High-Speed MALDI-TOF Imaging Mass Spectrometry: Rapid Ion Image Acquisition and Considerations for Next Generation Instrumentation

Focus: MALDI-TOF and Biological MS: Research Article

Abstract

A prototype matrix-assisted laser desorption ionization time-of-flight (MALDI-TOF) mass spectrometer has been used for high-speed ion image acquisition. The instrument incorporates a Nd:YLF solid state laser capable of pulse repetition rates up to 5 kHz and continuous laser raster sampling for high-throughput data collection. Lipid ion images of a sagittal rat brain tissue section were collected in 10 min with an effective acquisition rate of roughly 30 pixels/s. These results represent more than a 10-fold increase in throughput compared with current commercially available instrumentation. Experiments aimed at improving conditions for continuous laser raster sampling for imaging are reported, highlighting proper laser repetition rates and stage velocities to avoid signal degradation from significant oversampling. As new high spatial resolution and large sample area applications present themselves, the development of high-speed microprobe MALDI imaging mass spectrometry is essential to meet the needs of those seeking new technologies for rapid molecular imaging.

Key words

Mass spectrometry TOF MALDI Imaging Microprobe Lipids Continuous laser raster 

1 Introduction

The emergence of matrix-assisted laser desorption ionization imaging mass spectrometry [MALDI imaging mass spectrometry (IMS)] as a prominent analytical tool [1] has helped drive advancements in instrumentation, lasers, data acquisition methods, and data processing packages. MALDI imaging mass spectrometry began at a time when 20 Hz lasers were standard and acquiring ion images took many hours and even days in some cases to collect data and deal with rough and unproven software. The technology has rapidly developed into a powerful analytical tool able to spatially resolve biologically relevant molecules such as pharmaceuticals, metabolites, lipids, peptides and proteins [2, 3, 4, 5, 6], providing a new molecular dimension to classic histology. Technological advancement has been central to the development of MALDI IMS, and developing next generation mass spectrometry instrumentation is essential to expanding its capabilities even further.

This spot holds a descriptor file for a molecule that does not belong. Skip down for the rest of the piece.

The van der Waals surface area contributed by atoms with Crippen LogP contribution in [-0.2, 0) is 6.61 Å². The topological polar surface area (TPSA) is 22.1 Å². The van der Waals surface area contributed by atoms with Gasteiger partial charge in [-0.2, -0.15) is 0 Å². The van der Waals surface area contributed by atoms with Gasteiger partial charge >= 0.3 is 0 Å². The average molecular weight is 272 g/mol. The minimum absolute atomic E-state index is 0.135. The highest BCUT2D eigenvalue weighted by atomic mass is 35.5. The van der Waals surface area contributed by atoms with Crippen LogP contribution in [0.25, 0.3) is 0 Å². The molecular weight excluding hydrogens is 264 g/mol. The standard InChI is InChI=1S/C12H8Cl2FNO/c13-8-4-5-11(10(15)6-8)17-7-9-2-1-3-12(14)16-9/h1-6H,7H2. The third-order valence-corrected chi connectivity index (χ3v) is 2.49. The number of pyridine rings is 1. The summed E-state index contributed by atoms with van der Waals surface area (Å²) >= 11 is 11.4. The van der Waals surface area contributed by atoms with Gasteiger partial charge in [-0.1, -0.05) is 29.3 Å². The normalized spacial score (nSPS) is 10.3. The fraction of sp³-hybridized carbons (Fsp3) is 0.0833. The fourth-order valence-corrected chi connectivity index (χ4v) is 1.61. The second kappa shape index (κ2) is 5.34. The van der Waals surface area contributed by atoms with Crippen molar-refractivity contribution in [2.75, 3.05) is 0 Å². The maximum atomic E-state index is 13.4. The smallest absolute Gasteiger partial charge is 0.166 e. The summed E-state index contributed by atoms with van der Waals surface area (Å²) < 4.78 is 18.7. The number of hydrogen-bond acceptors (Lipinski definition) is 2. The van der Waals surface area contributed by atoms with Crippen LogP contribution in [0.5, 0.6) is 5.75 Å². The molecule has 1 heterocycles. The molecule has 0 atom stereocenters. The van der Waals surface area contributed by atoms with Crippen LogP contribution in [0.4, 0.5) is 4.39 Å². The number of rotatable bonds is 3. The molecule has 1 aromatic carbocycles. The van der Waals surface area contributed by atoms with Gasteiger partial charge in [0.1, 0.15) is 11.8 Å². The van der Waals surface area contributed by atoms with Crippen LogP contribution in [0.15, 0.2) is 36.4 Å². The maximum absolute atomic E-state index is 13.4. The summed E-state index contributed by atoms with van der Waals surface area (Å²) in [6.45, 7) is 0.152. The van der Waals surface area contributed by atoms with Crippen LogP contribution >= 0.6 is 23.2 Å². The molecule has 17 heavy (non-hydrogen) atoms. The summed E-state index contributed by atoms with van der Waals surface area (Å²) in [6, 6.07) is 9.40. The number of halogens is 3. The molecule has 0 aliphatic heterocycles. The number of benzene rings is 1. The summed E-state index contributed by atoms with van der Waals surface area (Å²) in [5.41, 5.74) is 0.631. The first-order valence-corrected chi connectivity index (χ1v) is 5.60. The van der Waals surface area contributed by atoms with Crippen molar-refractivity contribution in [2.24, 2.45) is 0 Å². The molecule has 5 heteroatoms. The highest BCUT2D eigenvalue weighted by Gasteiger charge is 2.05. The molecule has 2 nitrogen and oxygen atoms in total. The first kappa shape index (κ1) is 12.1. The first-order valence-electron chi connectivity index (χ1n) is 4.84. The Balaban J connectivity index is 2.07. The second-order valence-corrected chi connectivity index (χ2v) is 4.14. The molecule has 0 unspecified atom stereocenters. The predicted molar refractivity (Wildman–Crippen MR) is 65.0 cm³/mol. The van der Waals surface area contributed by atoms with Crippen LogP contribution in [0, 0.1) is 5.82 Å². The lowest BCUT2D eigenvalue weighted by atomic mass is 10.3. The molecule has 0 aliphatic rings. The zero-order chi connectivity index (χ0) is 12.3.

MALDI imaging mass spectrometry provides spatially resolved multichannel (m/z) information for intact molecular ions. For biological applications, the experiment is performed by adhering thinly sliced tissue sections onto a target and applying an energy absorbing matrix in a manner that minimizes delocalization of the analyte. Ions are generated as the sample moves through the path of a stationary laser beam and images are constructed by plotting the x and y coordinates of the ablations spots (pixels) with respect to ion signal intensity as detected by the mass spectrometer. Each pixel contains an entire mass spectrum allowing hundreds of images to be constructed from a single acquisition. This is commonly referred to as microprobe imaging mass spectrometry.